Quite a drop in temperature in my list of Capitals, with a mean max of 18.9C a 24hr drop of 4.5C as many more countries join the bandwagon and come out in sympathy again for the UK
A few shocks for a couple of stations, for example Hungary`s Capital Budapest went from a max of 31.4C on the 12th to just 16.1C on the 13th, and Croatian Capital Zagreb went from 29.4C to 13.5C, and also Czech Republic`s Prague from 20.4C to just 9.2C.
Athens had its first rain, 2mm from a thunderstorm, in 25 days.
From Wikipedia, the free encyclopedia Jump to: navigation, search Coordinates: 57.6045°N 5.3033°W
|Scottish Gaelic: Ceann Loch Iù|
Kinlochewe shown within the Ross and Cromarty area
|OS grid reference||NH027619|
|Lieutenancy area||Ross and Cromarty|
|Sovereign state||United Kingdom|
|Fire||Highlands and Islands|
|UK Parliament||Ross, Skye and Lochaber|
|Scottish Parliament||Ross, Skye and Inverness West|
|List of places: UK • Scotland •|
Kinlochewe has a couple of shops, a hotel and bunkhouse, mountain chalets, several bed and breakfasts, a post office (with internet café), and one of very few petrol filling stations for many miles in any direction.
Buses connect the village with Gairloch, Lochcarron and the railhead at Achnasheen, with a small number running through to Inverness.
The village contains two churches, Kinlochewe Free Church, built in 1873, and the Church of Scotland.
To the north of the village, by the car park, is a First World War (1914–18) memorial. Two sergeants from the Seaforth Highlanders are remembered. Both were awarded the Distinguished Conduct Medal, and both later died of their wounds. Others from Canada and New Zealand are also remembered.
The village is at the south-east corner of the Beinn Eighe National Nature Reserve, centred around the mountain of that name, which includes some surviving areas of natural forest, the majority of which was cut down from the 16th century onwards for iron smelting which was the major industry in the area. A short but steep woodland trail runs through pine forest on the lower slopes of the reserve, giving fine views over Loch Maree and the mountain of Slioch on the other side of the loch. A longer, rougher mountain trail climbs further up the slopes of Beinn Eighe.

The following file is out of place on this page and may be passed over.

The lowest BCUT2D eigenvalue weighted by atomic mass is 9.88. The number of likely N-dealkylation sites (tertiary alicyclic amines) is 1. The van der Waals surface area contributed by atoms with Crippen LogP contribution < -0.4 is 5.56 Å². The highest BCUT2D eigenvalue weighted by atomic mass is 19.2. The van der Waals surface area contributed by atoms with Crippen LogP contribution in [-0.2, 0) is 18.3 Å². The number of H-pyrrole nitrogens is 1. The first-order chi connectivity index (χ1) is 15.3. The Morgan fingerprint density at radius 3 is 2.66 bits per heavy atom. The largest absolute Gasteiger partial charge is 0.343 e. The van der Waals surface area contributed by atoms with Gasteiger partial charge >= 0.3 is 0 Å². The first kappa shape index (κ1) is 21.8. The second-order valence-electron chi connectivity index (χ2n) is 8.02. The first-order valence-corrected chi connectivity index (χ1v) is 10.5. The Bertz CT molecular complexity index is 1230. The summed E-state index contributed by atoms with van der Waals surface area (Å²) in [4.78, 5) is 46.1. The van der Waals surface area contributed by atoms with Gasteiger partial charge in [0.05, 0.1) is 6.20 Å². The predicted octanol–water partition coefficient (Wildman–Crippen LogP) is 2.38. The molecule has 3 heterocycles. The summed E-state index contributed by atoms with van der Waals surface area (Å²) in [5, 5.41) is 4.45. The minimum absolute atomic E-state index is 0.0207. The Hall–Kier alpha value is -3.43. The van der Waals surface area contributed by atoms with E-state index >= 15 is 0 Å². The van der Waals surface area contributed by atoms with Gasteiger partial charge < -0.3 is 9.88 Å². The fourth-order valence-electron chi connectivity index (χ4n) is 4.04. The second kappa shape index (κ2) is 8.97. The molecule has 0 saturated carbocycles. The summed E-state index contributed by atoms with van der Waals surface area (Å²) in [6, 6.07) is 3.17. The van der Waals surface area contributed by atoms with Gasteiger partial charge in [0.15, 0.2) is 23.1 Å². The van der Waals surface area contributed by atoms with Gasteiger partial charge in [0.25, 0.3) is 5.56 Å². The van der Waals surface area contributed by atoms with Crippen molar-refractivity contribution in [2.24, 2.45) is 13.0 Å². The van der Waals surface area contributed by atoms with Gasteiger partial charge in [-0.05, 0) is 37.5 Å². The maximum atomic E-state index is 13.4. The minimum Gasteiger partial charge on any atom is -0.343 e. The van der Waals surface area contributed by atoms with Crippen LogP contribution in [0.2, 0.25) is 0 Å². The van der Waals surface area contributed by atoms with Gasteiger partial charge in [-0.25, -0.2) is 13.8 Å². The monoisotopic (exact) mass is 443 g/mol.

Liathach seen from Beinn Eighe. With the Munro “Top“ of Stuc a' Choire Dhuibh Bhig (915 metres) in the foreground and the two Munro summits in the background. Slioch seen from the shores of Loch Maree The area is well known for its spectacular mountain scenery, especially the Torridon Hills which includes such peaks as Beinn Eighe and Liathach. Although many peaks in the North-west highlands exhibit Torridon geology, the Torridon hills are generally considered only to be those in the Torridon Forest to the north of Glen Torridon. Specifically, these are:
British Isles, surpassed in grandeur probably only by the Cuillins of Skye. The landscape around the village is dominated by the Torridonian sandstone, a Precambrian and very old rock formation. Each of the Torridon Hills sits very much apart from each other, and they are often likened to castles. They have steep terraced sides, and broken summit crests, riven into many pinnacles. There are many steep gullies running down the terraced sides. The summit ridges provide excellent scrambling, and are popular with hill walkers and mountaineers. However, like many ridge routes, there are few escape points, so once committed, the scrambler or hillwalker must complete the entire ridge before descent.
In 2005 and 2006, the narrow, winding A832 road that snakes into the valley and the village from Glen Docherty in the south-east, was widened and improved for easier access.
As with the rest of the British Isles and Scotland, Kinlochewe experiences a maritime climate with cool summers and mild winters.
The weather station holds the rather dubious accolade of averaging the lowest annual level of sunshine for any low level site in the British Isles, at just over 890 hours a year. Admittedly some of this may be due to the relief of the surrounding area rather than cloud cover obscuring the sun, but nonetheless, the western highlands are typically the cloudiest part of the country, in general not receiving much more than 1100 hours a year. Rainfall, at over 2250mm a year is high, particularly for such a low level site. Temperature extremes since 1960 have ranged from −14.4 °C (6.1 °F) in February 1960, to 31.1 °C (88.0 °F) during July 2006. The lowest temperature to be recorded in recent years was −11 °C (12.2 °F) during December 2010.
|[hide]Climate data for Kinlochewe, 25m asl 1971-2000, Extremes 1960-|
|Record high °C (°F)||16.0 |
|Average high °C (°F)||6.7 |
|Average low °C (°F)||0.6 |
|Record low °C (°F)||−12.3 |
|Precipitation mm (inches)||283.5 |
|Mean monthly sunshine hours||18.0||46.0||64.2||101.1||147.3||124.5||112.8||108.8||81.6||52.4||23.7||14.0||894.3|
|Source no. 1: Met Office|
|Source no. 2: Royal Dutch Meteorological Institute|